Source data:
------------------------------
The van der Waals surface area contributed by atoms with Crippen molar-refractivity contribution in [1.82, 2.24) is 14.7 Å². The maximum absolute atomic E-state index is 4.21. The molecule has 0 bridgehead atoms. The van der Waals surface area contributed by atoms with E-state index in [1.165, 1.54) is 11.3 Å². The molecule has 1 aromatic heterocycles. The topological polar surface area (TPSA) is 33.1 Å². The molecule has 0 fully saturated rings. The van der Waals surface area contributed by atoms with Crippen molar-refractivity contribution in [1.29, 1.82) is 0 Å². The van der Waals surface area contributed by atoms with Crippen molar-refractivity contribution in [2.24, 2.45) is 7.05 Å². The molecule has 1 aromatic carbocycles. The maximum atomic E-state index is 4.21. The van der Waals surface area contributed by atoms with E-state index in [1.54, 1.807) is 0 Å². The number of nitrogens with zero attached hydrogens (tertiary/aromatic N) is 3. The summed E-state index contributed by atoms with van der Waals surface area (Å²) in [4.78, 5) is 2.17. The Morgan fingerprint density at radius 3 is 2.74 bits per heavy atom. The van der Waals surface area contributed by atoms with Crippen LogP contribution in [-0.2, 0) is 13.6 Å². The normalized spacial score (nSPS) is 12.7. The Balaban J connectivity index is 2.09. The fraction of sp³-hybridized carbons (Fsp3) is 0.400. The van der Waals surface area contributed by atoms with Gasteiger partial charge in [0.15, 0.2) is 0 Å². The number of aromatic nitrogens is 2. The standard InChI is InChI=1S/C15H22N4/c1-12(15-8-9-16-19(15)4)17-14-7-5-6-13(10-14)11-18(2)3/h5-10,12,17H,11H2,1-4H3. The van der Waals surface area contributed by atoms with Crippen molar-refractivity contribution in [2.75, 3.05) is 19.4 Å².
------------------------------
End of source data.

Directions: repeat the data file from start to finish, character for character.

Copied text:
The van der Waals surface area contributed by atoms with Crippen molar-refractivity contribution in [1.82, 2.24) is 14.7 Å². The maximum absolute atomic E-state index is 4.21. The molecule has 0 bridgehead atoms. The van der Waals surface area contributed by atoms with E-state index in [1.165, 1.54) is 11.3 Å². The molecule has 1 aromatic heterocycles. The topological polar surface area (TPSA) is 33.1 Å². The molecule has 0 fully saturated rings. The van der Waals surface area contributed by atoms with Crippen molar-refractivity contribution in [1.29, 1.82) is 0 Å². The van der Waals surface area contributed by atoms with Crippen molar-refractivity contribution in [2.24, 2.45) is 7.05 Å². The molecule has 1 aromatic carbocycles. The maximum atomic E-state index is 4.21. The van der Waals surface area contributed by atoms with E-state index in [1.54, 1.807) is 0 Å². The number of nitrogens with zero attached hydrogens (tertiary/aromatic N) is 3. The summed E-state index contributed by atoms with van der Waals surface area (Å²) in [4.78, 5) is 2.17. The Morgan fingerprint density at radius 3 is 2.74 bits per heavy atom. The van der Waals surface area contributed by atoms with Crippen LogP contribution in [-0.2, 0) is 13.6 Å². The normalized spacial score (nSPS) is 12.7. The Balaban J connectivity index is 2.09. The fraction of sp³-hybridized carbons (Fsp3) is 0.400. The van der Waals surface area contributed by atoms with Gasteiger partial charge in [0.15, 0.2) is 0 Å². The number of aromatic nitrogens is 2. The standard InChI is InChI=1S/C15H22N4/c1-12(15-8-9-16-19(15)4)17-14-7-5-6-13(10-14)11-18(2)3/h5-10,12,17H,11H2,1-4H3. The van der Waals surface area contributed by atoms with Crippen molar-refractivity contribution in [2.75, 3.05) is 19.4 Å².